Editor’s Note: The most common consular processing cases involve marriage-based green card applications, in which a U.S. citizen or lawful permanent resident sponsors an immigrant spouse.
Although marriage green cards are the focus of the article, the procedures and issues discussed below pertain to other forms of green card applications – including children green cards, parent green cards, and sibling green cards.
Grasping the essential points of consular processing, in short, is often necessary to winning family-based permanent residence in the United States.
Table Of Contents
- What Is Consular Processing?
- What Are The Differences Between Consular Processing And Adjustment Of Status?
- How Does Consular Processing Work?
- What Are The Steps For A Green Card Through Consular Processing?
- When Do Consular Processing Applicants Need To File An I-601 Hardship Waiver?
Consular processing is the legal mechanism for seeking permanent residence through a U.S. Embassy or Consulate in the immigrant’s home country.
Under the procedures for consulate processing, immigrants are required to submit forms and documents to the Embassy or Consulate, and attend the green card interview there.
Consular processing is one of two procedures for obtaining a green card through family-based immigration.
If the immigrant lives outside the U.S., consular processing is the only path for immigrating to the United States.
The other path is known as adjustment of status.
To qualify for adjustment of status, the immigrant must be present in the United States and have been admitted through a lawful entry or legally equivalent inspection. Adjustment of status interviews take place at a U.S. Citizenship and Immigration Services office near the immigrant’s residence.
On the other hand, if the green card applicant is living in the U.S. but does not meet the requirements for adjustment of status, he or she must also process their paperwork and attend their interview via the consular processing requirements.
Few immigrants are eligible for both adjustment of status and consular processing.
Yet, even when green card applicants qualify under both procedures, they are not allowed to seek both consular processing and adjustment of status, and must choose one option.
- Petitioner files an I-130 immigrant relative visa petition with the United States Citizenship and Immigration Services (USCIS)
- Upon approval of the petition, the file is transferred to the National Visa Center (NVC) to begin processing with the Department of State
- The NVC will hold the petition until an immigrant visa is available. This happens when the priority date becomes current.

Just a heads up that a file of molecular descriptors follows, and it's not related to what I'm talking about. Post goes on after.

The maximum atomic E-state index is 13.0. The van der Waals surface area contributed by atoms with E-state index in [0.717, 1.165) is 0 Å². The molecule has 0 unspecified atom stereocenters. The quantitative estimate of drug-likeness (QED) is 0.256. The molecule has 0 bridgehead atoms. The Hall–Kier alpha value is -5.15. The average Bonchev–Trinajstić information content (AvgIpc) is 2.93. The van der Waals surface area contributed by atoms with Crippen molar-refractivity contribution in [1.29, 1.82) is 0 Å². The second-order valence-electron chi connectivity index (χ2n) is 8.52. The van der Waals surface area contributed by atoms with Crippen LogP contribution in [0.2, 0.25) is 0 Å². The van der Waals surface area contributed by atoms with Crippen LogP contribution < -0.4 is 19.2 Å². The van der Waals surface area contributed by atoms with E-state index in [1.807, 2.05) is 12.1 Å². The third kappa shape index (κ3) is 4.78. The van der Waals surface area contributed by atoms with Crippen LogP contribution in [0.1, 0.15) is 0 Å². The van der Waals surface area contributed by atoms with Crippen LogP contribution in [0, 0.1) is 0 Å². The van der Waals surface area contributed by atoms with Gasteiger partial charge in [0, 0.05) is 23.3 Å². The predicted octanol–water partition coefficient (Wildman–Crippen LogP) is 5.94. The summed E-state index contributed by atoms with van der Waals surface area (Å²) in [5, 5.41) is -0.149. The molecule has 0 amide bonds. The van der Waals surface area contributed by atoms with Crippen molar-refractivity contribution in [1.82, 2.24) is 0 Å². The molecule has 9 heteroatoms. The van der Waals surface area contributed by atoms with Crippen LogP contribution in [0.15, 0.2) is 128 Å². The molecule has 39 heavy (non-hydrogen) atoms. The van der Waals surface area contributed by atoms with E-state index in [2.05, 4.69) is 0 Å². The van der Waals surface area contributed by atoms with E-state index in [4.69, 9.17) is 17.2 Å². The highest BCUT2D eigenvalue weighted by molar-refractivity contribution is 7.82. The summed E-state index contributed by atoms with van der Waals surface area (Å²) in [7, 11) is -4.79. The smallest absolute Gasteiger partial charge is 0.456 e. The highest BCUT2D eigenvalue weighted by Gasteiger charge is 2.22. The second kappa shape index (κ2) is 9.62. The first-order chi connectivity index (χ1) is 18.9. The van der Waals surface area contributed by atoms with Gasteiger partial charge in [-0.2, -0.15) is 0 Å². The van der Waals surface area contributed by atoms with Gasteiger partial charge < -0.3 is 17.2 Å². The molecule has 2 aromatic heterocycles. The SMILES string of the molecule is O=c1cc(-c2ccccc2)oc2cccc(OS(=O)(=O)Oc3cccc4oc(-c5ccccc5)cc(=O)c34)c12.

For immigrants classified as immediate relatives, such as the husbands and wives of U.S. citizens, there are an unlimited number of visas. This means visas are available immediately. As a result, for immediate relatives, the green card process usually takes only a few months to move to the next stage.
However, for immigrants whose cases fall under the family preference categories, such as spouses of permanent residents, there are limits on visas available per year. Hence, there are long waits, often taking several years, before the priority date becomes current and an immigrant visa is made available.
- When an immigrant visa is about to become available, the NVC notifies the petitioner and requests the payment of government processing fees and the immigrant spouse beneficiary’s visa application with supporting documents
- The NVC requests the petitioner’s Affidavit of Support to demonstrate that he or she can financially support the immigrant beneficiary without the need for public benefits
- After the NVC file is completed, it is transferred to the U.S. Embassy or Consulate nearest where the beneficiary resides and where the interview will be scheduled
- At the interview, if the immigrant visa is approved, the spouse beneficiary will be able to enter the U.S. as a lawful permanent resident
Here is a consular processing flow chart:
As noted above, some permanent residence seekers, living in the U.S., are required to seek a green card through consular processing.
Generally, if immigrants have resided in the United States without permission for more than 180 days, they must utilize the consular processing path to obtain legal residency.
This means they must return home for their green card interview.
However, they will not be allowed to return to the U.S. unless they file for an I-601 family unity hardship waiver, which, if granted, enables them to legally reenter the United States.
The need for waivers sometimes also arise for immigrants living outside the U.S. This happens most often in two different situations.
One, when a immigrant, living abroad, has unlawfully resided in the U.S. in the past.
Two, when he has violated some U.S. law, such as giving false information to a border officer when trying to enter the United States.
Because the stakes are so high in these situations, organizing, preparing, and winning an I-601 waiver is crucial.
Hopefully, with these five points in mind, you are equipped with the information needed to decide if you should proceed with consular processing, how to best proceed with consular proceeding – and whether you will need assistance to win a green card abroad.
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